Russian leader Vladimir Putin declared on Feb. 27 he was putting his nuclear forces into “special combat readiness” amid the global outcry over Russia’s invasion of Ukraine. The move was evocative of the worst moments during the Cold War. (These are the 14 former Soviet republics that joined NATO after the Cold War.)
Putin’s move to rattle his nuclear sword is a reminder that at least nine nations possess the most dangerous weapons ever developed, enough power to raze entire regions of the world and destroy nations.
Though the Cold War ended in 1989, several countries continue to develop nuclear arms capabilities. Russia is completing a decades-long effort to modernize its nuclear weapons systems, while the United States deployed 8-kiloton nuclear submarine-launched ballistic missiles as recently as 2019, according to the Bulletin of Atomic Scientists. China, India, and Pakistan are expanding their nuclear weapons capabilities, and Iran may be secretly developing its own nuclear weapons program. (These are the countries with the largest militaries.)
To determine the status of the world’s nuclear powers, 24/7 Wall St. reviewed warhead inventories for each country using estimates from the Federation of American Scientists, an organization that works to reduce the spread of nuclear weapons and increase government transparency. All other data comes from The Stockholm International Peace Research Institute.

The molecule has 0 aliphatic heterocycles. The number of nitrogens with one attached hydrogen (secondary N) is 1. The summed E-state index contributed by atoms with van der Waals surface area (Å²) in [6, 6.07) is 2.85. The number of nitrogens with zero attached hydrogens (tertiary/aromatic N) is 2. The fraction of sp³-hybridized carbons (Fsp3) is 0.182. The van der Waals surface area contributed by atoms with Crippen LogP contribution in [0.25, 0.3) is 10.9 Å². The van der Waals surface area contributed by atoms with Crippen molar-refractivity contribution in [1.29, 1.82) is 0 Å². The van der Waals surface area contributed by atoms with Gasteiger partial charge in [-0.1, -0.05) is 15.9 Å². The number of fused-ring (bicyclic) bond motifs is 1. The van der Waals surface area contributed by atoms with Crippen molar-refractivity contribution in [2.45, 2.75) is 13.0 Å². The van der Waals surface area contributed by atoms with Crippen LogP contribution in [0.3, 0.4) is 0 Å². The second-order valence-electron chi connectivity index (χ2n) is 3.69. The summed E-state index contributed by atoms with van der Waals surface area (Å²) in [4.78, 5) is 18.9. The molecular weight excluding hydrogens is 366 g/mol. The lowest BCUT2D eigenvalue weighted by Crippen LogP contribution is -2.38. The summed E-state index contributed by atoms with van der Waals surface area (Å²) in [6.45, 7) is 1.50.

Nuclear weapons vary in potency, ranging from small tactical nuclear devices to intercontinental ballistic missiles that can yield up to 800 kilotons, or about 44 times the power of the two nuclear bombs dropped on Hiroshima and Nagasaki in 1945. The smallest nuclear weapon system ever built was the American M28 and M29 (aka the Davy Crocket), with a yield of about 0.02 kilotons, equivalent to 20 tons of TNT.
The United States and Russia continue to maintain the most nuclear weapons, far more than the other seven nuclear powers combined. Fortunately, the number of nuclear weapons has declined significantly from its peak years prior to the end of the Cold War thanks in part to the Strategic Arms Reduction Treaty and the New START, which extended the treaty to 2026, between the U.S. and Russia. But plenty of nuclear firepower remains.
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